What Are the Health Benefits of Walking?

by Dr Ash Routen Jun/2017
This article has been read 6,362 times

Whether it's a half hour stroll in the park or a full day on the fells, we all know that getting out for a walk is good for us - but how good? And how can we encourage colleagues, friends and family to walk too? Physical activity scientist Dr Ash Routen reviews the health benefits of walking, and what we can all do to encourage others to step outside the front door. For a longer, healthier and perhaps even happier life, the basic take home message is: sit less, walk more... and tell others about it.


"Move along please" the bus conductor would chime as he made his way up the stairs for the umpteenth time that morning. It would have been a working life spent in perpetual motion. It was this occupational requirement of movement that sparked Professor Jerry Morris' interest in examining the rates of coronary heart disease between bus drivers and conductors of the London Transport Executive.

Morris and colleagues demonstrated that men in physically active jobs (conductors) had lower rates of coronary heart disease than men in physically inactive jobs (drivers) – and with the publication of these data in the medical journal the Lancet in 1953, the field of physical activity and health was born (although ancient Greek and Roman scholars had long noted the benefits of movement for sound mind and body).

Looking to Myndd Mawr, 138 kbLooking to Myndd Mawr
© Tim Gardner, Jan 2014

"1hr20mins of hillwalking per week may reduce risk of early death by 10%"

Nowadays the health benefits of regular participation in physical activity have been irrefutably demonstrated, such that the World Health Organisation now list physical inactivity as the fourth leading risk factor for early death globally. The healthcare and productivity burden of this was recently estimated to cost 68 billion international dollars per year globally (equivalent to the GDP of Costa Rica!).

Scrolling through social media of late I've been heartened to see walking promoted as a means to prevent a number of chronic lifestyle diseases. I also noted the UKH article highlighting the virtues of Alex Roddie's daily five mile walk. These are excellent examples of advocacy, and in their own small way serve to raise the profile of the importance of getting outside for a regular walk (for the avoidance of doubt, it's safe to ignore this UKH article published, not coincidentally, on April 1st 2016).

I'm quite sure the majority of readers are already well aware of the health benefits of regular countryside and mountain walking. You might have less understanding however on the specifics of these benefits, and whether you have a role to play in encouraging others to step outside the front door.

On the first point we must turn to the highest level of scientific evidence in public health, the systematic review, which assimilates in a methodical fashion the studies conducted on a certain topic (providing they meet given criteria of rigour). When considering the reduction in risk of early death, Kelly and colleagues recently show that walking (around 1 hour and 20 minutes of hillwalking unloaded per week, or 2 hours of brisk walking per week) may reduce risk of early death by approximately 10%, with the largest benefit seen for people who move from doing no walking at all to around 2 hours per week – however more is still better for all of us!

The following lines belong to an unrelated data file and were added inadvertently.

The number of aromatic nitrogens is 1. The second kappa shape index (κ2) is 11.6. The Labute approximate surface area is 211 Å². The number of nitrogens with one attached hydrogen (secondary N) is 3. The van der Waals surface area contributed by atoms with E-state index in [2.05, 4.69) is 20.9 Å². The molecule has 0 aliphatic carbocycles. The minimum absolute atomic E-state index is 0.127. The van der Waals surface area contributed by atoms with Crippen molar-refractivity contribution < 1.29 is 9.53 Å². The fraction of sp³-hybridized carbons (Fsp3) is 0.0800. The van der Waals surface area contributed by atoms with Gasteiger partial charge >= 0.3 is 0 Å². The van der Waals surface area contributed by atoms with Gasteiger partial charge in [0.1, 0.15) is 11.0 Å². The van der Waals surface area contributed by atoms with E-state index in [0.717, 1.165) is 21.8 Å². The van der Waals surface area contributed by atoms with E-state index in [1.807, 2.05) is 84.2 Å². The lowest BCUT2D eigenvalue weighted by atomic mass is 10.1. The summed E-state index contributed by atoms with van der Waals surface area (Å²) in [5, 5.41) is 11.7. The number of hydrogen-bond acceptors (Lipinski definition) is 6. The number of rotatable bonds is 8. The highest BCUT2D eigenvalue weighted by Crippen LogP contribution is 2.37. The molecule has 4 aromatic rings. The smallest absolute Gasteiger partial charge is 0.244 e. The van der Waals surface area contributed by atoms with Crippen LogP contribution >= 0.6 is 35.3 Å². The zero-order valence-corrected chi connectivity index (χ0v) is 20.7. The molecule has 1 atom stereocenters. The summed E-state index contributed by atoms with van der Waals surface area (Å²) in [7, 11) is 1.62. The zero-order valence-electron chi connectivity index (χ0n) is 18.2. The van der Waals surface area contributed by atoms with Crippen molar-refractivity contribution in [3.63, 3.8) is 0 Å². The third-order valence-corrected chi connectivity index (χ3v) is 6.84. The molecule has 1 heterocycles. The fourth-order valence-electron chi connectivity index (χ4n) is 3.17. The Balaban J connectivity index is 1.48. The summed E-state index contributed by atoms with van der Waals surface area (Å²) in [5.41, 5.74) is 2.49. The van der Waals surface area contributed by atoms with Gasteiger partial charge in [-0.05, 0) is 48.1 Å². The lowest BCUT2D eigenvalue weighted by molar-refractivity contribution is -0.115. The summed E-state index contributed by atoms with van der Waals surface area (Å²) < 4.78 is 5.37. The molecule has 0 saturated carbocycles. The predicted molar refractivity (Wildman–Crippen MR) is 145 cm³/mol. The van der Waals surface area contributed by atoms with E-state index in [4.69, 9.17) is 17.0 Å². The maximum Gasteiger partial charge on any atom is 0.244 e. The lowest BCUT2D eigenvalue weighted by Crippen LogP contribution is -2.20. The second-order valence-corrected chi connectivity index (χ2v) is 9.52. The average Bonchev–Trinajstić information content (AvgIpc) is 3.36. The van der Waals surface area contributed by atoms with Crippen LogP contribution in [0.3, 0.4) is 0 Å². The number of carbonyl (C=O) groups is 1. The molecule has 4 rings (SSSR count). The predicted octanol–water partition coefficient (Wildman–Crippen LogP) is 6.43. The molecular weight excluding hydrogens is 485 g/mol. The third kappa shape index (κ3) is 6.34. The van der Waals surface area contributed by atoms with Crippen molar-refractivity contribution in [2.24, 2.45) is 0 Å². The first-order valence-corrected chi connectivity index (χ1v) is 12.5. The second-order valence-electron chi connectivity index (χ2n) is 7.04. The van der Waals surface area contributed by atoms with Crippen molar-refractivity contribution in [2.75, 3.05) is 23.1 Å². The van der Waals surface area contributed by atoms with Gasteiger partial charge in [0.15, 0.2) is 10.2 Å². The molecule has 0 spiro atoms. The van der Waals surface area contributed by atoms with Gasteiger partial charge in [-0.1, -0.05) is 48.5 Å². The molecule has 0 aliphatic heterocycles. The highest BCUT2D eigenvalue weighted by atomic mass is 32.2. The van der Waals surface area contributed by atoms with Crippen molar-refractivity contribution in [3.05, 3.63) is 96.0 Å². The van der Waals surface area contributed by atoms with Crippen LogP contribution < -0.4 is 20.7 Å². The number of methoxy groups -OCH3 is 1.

walking health table, 84 kbwalking health table
© Ash Routen

Life is of course not all about longevity, we also want to have quality of life, free from disease. The good news is that moderate intensity physical activity, such as a good brisk walk is associated with a reduction of risk for type 2 diabetes, cardiovascular disease, certain cancers, anxiety, depression and so on; and in most cases these benefits are independent of weight loss (yay!). Hence why physical activity and in particular walking is often considered the best buy in public health.

When coupled with the mounting evidence for time spent in natural environments (unless of course you are teetering along Crib Goch in high winds!) being good for mental health and wellbeing, I think we have a compelling argument to shout the case for walking a little louder.

But how can we as individuals encourage others to head out there into our country lanes, hillsides, and fells? Recent advances in behaviour change psychology have focused on three key concepts: capability, opportunity and motivation. I believe that we all have a role to play regarding the provision of opportunity, we can all be advocates. As individuals we all have power of social opportunity, that is we all exert influence over peers, colleagues, friends, partners and family. Perhaps we could ask our partner to go out for a stroll tonight? Or take a colleague out hill walking for the first time next weekend. That isn't always feasible of course, but we can still raise awareness by banging the drum on the power of the humble stroll via social media, in the coffee room at work, or over a pint with friends.

Whilst we must temper the movement to get people out into the hills with an awareness of the environmental impact of increased visitors, the message is simple – sit less, walk more, and tell others about it.


About Ash Routen

Dr Ash Routen is a Research Associate in Physical Activity and Public Health at Loughborough University. He is a long time hillwalker, with a recent interest in cold environment expeditions.

Check out his personal website: www.ashrouten.com

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